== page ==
Preprint Hypothesis Version 1 Preserved in Portico This version is not peer-reviewed

Does Zinc Supplementation Enhance the Clinical Efficacy of Chloroquine/Hydroxychloroquine to Win Todays Battle Against COVID-19?

Version 1 : Received: 6 April 2020 / Approved: 8 April 2020 / Online: 8 April 2020 (10:54:33 CEST)

A peer-reviewed article of this Preprint also exists.


Currently, drug repurposing is an alternative to novel drug development for the treatment of COVID-19 patients. The antimalarial drug chloroquine (CQ) and its metabolite hydroxychloroquine (HCQ) are currently being tested in several clinical studies as potential candidates to limit SARS-CoV-2-mediated morbidity and mortality. CQ and HCQ (CQ/HCQ) inhibit pH-dependent steps of SARS-CoV-2 replication by increasing pH in intracellular vesicles and interfere with virus particle delivery into host cells. Besides direct antiviral effects, CQ/HCQ specifically target extracellular zinc to intracellular lysosomes where it interferes with RNA-dependent RNA polymerase activity and coronavirus replication. As zinc deficiency frequently occurs in elderly patients and in those with cardiovascular disease, chronic pulmonary disease, or diabetes, we hypothesize that CQ/HCQ plus zinc supplementation may be more effective in reducing COVID-19 morbidity and mortality than CQ or HCQ in monotherapy. Therefore, CQ/HCQ in combination with zinc should be considered as additional study arm for COVID-19 clinical trials.


COVID-19; SARS-CoV-2; Therapy; Chloroquine; Hydroxychloroquine; Zinc


Medicine and Pharmacology, Epidemiology and Infectious Diseases

Comments (6)

Comment 1
Received: 9 April 2020
Commenter: Gerard Abate
The commenter has declared there is no conflict of interests.
Comment: The concept of utlizing zinc supplimentation for antiviral activity isn't new, but in this time of COVID19, I think it is important to test the hypothesis does zinc supplimentation as an arm to other antiviral therapies, affect concentration of viral load and duration.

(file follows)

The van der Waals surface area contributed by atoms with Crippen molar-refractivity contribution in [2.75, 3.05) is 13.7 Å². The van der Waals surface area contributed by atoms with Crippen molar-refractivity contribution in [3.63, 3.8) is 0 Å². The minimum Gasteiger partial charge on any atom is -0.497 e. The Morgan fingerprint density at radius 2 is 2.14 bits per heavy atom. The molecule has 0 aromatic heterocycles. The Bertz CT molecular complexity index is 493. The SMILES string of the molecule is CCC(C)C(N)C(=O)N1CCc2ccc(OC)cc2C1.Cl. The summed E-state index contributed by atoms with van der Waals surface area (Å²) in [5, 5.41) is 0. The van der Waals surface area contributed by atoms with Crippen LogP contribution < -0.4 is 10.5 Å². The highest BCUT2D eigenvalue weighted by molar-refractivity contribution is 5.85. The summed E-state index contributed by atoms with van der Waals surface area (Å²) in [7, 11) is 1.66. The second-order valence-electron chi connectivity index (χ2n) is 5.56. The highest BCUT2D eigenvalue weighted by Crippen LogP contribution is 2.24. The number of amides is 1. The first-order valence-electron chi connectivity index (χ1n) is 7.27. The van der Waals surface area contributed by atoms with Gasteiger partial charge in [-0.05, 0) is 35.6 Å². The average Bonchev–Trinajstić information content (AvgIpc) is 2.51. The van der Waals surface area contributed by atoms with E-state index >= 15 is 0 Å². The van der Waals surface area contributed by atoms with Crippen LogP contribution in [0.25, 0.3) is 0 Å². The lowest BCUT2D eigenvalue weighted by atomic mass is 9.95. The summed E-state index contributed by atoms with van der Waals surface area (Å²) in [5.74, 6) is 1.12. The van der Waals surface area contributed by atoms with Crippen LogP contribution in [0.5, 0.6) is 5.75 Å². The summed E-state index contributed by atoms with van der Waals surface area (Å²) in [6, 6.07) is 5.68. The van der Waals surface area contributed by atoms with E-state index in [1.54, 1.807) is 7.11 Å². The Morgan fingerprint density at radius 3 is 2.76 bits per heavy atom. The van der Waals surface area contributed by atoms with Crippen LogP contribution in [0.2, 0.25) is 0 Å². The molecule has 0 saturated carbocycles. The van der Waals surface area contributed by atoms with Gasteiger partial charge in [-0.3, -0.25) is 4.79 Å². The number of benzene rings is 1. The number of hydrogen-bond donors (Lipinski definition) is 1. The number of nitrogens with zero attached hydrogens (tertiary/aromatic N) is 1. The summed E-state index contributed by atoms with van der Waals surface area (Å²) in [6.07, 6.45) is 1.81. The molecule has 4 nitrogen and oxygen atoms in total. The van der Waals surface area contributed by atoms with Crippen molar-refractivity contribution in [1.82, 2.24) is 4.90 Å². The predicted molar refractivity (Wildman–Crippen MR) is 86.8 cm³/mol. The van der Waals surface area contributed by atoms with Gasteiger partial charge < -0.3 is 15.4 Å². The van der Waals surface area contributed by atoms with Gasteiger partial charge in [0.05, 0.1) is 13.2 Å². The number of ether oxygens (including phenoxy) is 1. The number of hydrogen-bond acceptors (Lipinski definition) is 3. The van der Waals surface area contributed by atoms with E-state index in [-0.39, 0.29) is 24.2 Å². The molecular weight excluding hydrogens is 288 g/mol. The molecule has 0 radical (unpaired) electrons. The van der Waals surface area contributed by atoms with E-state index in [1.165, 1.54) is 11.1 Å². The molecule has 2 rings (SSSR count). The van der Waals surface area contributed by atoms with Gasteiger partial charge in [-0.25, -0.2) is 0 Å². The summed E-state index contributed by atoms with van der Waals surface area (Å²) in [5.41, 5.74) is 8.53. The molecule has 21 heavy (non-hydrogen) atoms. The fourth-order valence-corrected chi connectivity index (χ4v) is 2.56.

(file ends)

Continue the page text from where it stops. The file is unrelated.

Of interest would be oral zinc given in combination with hydroxychloroquine for those testing positive, given as soon as a positive test is identified to look at duration of viral activity and symptoms.
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Comment 2
Received: 13 April 2020
Commenter: Takuya Matsuda
The commenter has declared there is no conflict of interests.
Comment: Dear Sir
The idea of the use of zinc and Chloroquine/Hydroxychloroquine was presented by Dr. Seheult in the YouTube channel PubMed as follows:

Coronavirus Epidemic Update 34: US Cases Surge, Chloroquine & Zinc Treatment Combo, Italy Lockdown
A possible mechanism is also discussed. The point is that Chloroquine/Hydroxychloroquine works as a zinc ionophore.

In another video he discusses other possible ionophores, quercetin and epigallocatechin-gallate. Therefore, it is interesting to see the effect of the dose of both zinc and quercetin/epigallocatechin-gallate.

Coronavirus Pandemic Update 35: New Outbreaks & Travel Restrictions, Possible COVID-19 Treatments
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Comment 3
Received: 18 April 2020
The commenter has declared there is no conflict of interests.
Comment: J Xue has already completed such a study for NIH in 2014....exactly why is this debate raging on?